Sunday, November 20, 2011

Observations: “inspired by a true story”

Julie and I recently watched a movie with the claim, “Inspired by a true story.” What does this mean exactly? How close to the real story does it have to be to include the words “true story”, and how much fiction does it have to have to necessitate the words “inspired by”? Are there any kind of real guidelines here? Is this just saying that they met someone who had a slightly interesting story, but not interesting enough to hold their attention for more than a few minutes? Or is it saying that the screenplay writer is better at exaggerating someone else’s story than they are at being original or telling the truth?

My guess is that it’s like the trick that stores do where something costs $1.99 instead of $2.00 so that after you’ve gone away and forgotten a little bit, you remember it was “a dollar something”, which later turns into “only a dollar!” which then seems like a much better deal. In the same way, we’re meant to eventually believe that stories merely “inspired by a true story” are actually based on a true story and then be impressed by how amazing that story is.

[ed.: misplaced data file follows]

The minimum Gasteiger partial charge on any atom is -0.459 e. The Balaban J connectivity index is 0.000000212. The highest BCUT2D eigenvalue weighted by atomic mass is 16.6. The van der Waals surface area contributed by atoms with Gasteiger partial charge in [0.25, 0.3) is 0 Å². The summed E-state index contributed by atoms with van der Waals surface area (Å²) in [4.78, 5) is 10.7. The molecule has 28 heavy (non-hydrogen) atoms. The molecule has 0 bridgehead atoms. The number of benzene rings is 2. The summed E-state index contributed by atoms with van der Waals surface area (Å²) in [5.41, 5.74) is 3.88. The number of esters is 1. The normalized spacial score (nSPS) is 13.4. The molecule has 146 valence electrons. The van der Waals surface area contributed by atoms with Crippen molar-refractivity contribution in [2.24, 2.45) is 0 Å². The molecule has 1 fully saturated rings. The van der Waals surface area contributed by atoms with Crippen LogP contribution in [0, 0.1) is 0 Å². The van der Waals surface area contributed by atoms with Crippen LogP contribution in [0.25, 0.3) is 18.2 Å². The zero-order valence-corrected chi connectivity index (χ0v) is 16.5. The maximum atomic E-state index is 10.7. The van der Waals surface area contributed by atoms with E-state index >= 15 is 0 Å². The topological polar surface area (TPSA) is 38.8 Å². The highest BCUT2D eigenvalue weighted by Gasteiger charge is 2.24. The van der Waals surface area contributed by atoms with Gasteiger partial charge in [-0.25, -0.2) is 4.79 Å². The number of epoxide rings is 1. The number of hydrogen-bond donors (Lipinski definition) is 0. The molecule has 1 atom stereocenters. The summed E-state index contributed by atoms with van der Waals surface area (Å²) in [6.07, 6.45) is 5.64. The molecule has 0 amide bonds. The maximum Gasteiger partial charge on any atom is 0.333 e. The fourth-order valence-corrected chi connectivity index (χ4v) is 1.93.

If this is the case, fiction writers should really spruce up the opening credits with this misleading tagline so long as there was at least one element that resembles something they’ve seen or heard before:

  • “I like dinosaurs. I wish they had them at the zoo.” Boom—Jurassic Park. Inspired by a true story.
  • “I had a dream once where someone was sneaking into my dreams.” Bang—Inception. Inspired by a true story.
  • “I heard about a guy and girl who were mutually attracted to each other, but at least one of them had a secret they were sure would destroy the relationship that eventually came out or at least one of them seemed obnoxious and unchangeable and said something really insensitive, but after that, they managed to get over it and begin a relationship. I kinda lost interest after that.”  Bam—every romantic comedy ever made. Inspired by a true story.

Thoughts? Does anybody know if there’s some legal reason movies say this?

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